The United States will enter the 46th year of its War on Drugs in 2017. Since 1971, the harshly prohibitive American drug policy of Presidents Richard Nixon, Ronald Reagan and Bill Clinton has helped to not only fuel the current system of mass incarceration in the U.S., but has also created an intense social stigma that views drugs and drug offenders as inherently immoral. President Barack Obama and the Department of Justice must use every tool they have to draw down the War on Drugs before President-elect Donald Trump’s inauguration in January.
The Obama administration has already indicated its willingness to challenge aspects of American drug policy. This president commuted the sentences of 774 federal prisoners, a greater number of commutations than the past 11 presidents combined, according to The Washington Post. These commutations were largely granted to those who received overly harsh sentences for drug crimes.
Obama must continue the commutation tactic and expand into granting pardons. But despite the work he has done to challenge the archaic sentencing norms of the War on Drugs, Federal Bureau of Prisons statistics indicate that drug offenders still make up nearly half of all federal prisoners.
The Obama administration should also codify states’ laws legalizing marijuana in the federal system. After Colorado and Washington voted to legalize marijuana for recreational use in 2012, the DOJ simply decided to look away from the issue instead of changing federal laws to expressly allow state legalization.
As it stands, the Controlled Substance Act does not allow for the sale of Schedule 1 controlled substances such as marijuana. The Obama administration still has time to reschedule marijuana in his last few weeks of the presidency, thereby making it harder to repeal the legalization and decriminalization of the drug from the past eight years. The legalization of marijuana has been a crucial step away from the prohibitive drug policy that fuels the War on Drugs.
The most important step that the president and the DOJ must take is to directly call for an end to the War on Drugs. Since the Obama administration has participated in enforcing drug policies, it would be a drastic step, but a high-profile speech calling for an end to the War on Drugs could go a long way in fixing the system. Obama has indicated his desire for drug law reform, and utilizing his bully pulpit could catalyze further local and state level efforts after he leaves office.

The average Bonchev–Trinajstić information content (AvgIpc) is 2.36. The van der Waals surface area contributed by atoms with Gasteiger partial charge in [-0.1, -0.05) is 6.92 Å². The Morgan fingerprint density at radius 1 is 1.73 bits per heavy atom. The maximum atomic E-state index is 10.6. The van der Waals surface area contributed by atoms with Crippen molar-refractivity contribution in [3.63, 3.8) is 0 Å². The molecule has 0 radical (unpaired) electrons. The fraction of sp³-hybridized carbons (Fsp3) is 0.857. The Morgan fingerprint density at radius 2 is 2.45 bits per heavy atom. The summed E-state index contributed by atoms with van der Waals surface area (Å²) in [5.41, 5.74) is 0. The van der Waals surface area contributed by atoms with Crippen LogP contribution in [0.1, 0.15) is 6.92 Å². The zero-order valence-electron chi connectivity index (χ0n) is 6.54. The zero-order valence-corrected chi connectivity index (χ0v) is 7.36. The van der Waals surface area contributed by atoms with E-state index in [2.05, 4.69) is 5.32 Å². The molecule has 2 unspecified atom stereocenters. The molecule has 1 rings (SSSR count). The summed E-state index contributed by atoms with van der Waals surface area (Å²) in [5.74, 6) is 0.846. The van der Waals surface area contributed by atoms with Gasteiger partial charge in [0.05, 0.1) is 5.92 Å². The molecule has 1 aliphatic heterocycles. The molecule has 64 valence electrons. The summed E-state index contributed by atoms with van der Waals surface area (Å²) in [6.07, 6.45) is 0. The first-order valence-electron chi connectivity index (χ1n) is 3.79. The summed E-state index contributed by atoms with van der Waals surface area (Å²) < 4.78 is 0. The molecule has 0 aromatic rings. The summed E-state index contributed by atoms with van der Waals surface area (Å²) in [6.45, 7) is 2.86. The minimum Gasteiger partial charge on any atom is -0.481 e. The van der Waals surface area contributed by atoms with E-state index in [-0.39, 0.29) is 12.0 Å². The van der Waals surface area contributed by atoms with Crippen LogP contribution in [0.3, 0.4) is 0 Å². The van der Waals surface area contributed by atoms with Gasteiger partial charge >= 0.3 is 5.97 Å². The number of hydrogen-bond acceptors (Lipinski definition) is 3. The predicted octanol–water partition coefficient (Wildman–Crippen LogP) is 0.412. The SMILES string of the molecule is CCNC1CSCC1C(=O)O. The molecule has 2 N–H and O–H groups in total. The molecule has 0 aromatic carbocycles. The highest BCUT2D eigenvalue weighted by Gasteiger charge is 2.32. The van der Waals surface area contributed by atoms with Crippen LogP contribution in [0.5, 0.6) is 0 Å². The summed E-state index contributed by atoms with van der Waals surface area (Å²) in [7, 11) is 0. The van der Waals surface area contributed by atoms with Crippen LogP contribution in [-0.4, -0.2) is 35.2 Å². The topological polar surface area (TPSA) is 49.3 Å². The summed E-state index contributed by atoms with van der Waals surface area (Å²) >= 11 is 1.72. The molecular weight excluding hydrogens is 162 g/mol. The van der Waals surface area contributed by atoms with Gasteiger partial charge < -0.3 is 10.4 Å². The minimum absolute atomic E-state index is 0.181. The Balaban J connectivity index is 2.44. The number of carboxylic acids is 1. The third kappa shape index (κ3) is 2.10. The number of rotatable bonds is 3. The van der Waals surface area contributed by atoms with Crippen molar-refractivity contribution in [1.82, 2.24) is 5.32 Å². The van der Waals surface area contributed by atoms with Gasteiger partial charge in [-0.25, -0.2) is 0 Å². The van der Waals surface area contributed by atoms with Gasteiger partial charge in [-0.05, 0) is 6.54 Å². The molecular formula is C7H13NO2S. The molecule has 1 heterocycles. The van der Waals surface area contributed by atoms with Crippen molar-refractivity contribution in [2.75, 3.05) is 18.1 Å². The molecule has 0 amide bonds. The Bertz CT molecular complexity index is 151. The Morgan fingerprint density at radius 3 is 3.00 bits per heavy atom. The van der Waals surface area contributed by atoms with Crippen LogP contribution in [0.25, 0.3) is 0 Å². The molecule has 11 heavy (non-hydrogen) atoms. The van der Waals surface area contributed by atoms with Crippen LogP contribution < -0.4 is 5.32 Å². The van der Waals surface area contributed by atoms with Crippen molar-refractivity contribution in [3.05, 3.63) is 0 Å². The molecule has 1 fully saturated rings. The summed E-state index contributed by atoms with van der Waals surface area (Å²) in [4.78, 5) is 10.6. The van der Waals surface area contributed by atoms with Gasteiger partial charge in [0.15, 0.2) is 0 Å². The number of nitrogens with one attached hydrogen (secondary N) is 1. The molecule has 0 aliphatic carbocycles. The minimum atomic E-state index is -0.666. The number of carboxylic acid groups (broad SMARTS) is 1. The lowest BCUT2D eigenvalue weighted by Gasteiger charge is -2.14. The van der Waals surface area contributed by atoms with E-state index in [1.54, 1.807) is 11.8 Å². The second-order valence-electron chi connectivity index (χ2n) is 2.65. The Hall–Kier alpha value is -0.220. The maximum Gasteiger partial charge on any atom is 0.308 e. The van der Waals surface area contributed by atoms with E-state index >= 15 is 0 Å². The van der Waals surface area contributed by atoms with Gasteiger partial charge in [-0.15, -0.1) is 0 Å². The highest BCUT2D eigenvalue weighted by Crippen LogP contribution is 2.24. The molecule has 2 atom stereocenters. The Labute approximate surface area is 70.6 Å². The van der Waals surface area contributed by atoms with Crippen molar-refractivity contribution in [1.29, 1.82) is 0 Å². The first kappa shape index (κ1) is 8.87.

In regard to Trump, current prospects for drug policy reform are dismal. His choice for attorney general, Alabama Sen. Jeff Sessions, publicly declared in a Senate drug hearing in April 2016 that “good people don’t smoke marijuana.”
Trump has also purportedly supported the excessively violent operations of the Philippine War on Drugs, according to The New York Times. It is not unlikely that the Trump administration will try to increase penalties or otherwise repeal the efforts of the past eight years to reform the DOJ.
The last two months of Obama’s administration may be the last chance to make significant changes to the status quo of drug laws in the next four years. The War on Drugs perpetuates the idea that drugs are evil and drug offenders are dangerous. In reality, however, certain drug use can be beneficial and drug offenders often need clinical help.
Using the power he has left, Obama must do all he can to reverse the trends of close to 50 years of the failed War on Drugs.